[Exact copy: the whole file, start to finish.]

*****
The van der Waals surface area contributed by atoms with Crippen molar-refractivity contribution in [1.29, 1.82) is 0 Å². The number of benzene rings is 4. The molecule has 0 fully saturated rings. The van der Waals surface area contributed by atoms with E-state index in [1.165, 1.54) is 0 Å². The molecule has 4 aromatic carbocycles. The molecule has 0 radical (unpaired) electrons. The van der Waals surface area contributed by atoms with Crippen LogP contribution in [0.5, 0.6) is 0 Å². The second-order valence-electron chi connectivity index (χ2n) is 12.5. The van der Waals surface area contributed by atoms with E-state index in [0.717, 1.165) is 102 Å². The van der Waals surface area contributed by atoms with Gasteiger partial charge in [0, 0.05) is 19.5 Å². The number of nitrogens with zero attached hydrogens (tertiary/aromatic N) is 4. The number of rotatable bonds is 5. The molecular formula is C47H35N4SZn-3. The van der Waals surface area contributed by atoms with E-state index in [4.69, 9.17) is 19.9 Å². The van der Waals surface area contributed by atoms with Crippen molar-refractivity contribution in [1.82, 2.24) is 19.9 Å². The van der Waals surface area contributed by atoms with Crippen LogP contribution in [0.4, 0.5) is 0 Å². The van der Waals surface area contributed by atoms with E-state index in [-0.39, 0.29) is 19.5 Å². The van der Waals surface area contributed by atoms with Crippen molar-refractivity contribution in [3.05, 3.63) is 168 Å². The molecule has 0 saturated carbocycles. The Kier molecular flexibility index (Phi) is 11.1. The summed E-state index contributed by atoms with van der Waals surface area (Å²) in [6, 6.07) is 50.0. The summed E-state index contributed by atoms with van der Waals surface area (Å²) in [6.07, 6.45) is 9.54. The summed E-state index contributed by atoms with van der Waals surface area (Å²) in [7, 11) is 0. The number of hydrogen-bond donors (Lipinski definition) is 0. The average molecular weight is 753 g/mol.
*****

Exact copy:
The van der Waals surface area contributed by atoms with Crippen molar-refractivity contribution in [1.29, 1.82) is 0 Å². The number of benzene rings is 4. The molecule has 0 fully saturated rings. The van der Waals surface area contributed by atoms with E-state index in [1.165, 1.54) is 0 Å². The molecule has 4 aromatic carbocycles. The molecule has 0 radical (unpaired) electrons. The van der Waals surface area contributed by atoms with Crippen LogP contribution in [0.5, 0.6) is 0 Å². The second-order valence-electron chi connectivity index (χ2n) is 12.5. The van der Waals surface area contributed by atoms with E-state index in [0.717, 1.165) is 102 Å². The van der Waals surface area contributed by atoms with Gasteiger partial charge in [0, 0.05) is 19.5 Å². The number of nitrogens with zero attached hydrogens (tertiary/aromatic N) is 4. The number of rotatable bonds is 5. The molecular formula is C47H35N4SZn-3. The van der Waals surface area contributed by atoms with E-state index in [4.69, 9.17) is 19.9 Å². The van der Waals surface area contributed by atoms with Crippen molar-refractivity contribution in [1.82, 2.24) is 19.9 Å². The van der Waals surface area contributed by atoms with Crippen LogP contribution in [0.4, 0.5) is 0 Å². The van der Waals surface area contributed by atoms with E-state index in [-0.39, 0.29) is 19.5 Å². The van der Waals surface area contributed by atoms with Crippen molar-refractivity contribution in [3.05, 3.63) is 168 Å². The molecule has 0 saturated carbocycles. The Kier molecular flexibility index (Phi) is 11.1. The summed E-state index contributed by atoms with van der Waals surface area (Å²) in [6, 6.07) is 50.0. The summed E-state index contributed by atoms with van der Waals surface area (Å²) in [6.07, 6.45) is 9.54. The summed E-state index contributed by atoms with van der Waals surface area (Å²) in [7, 11) is 0. The number of hydrogen-bond donors (Lipinski definition) is 0. The average molecular weight is 753 g/mol.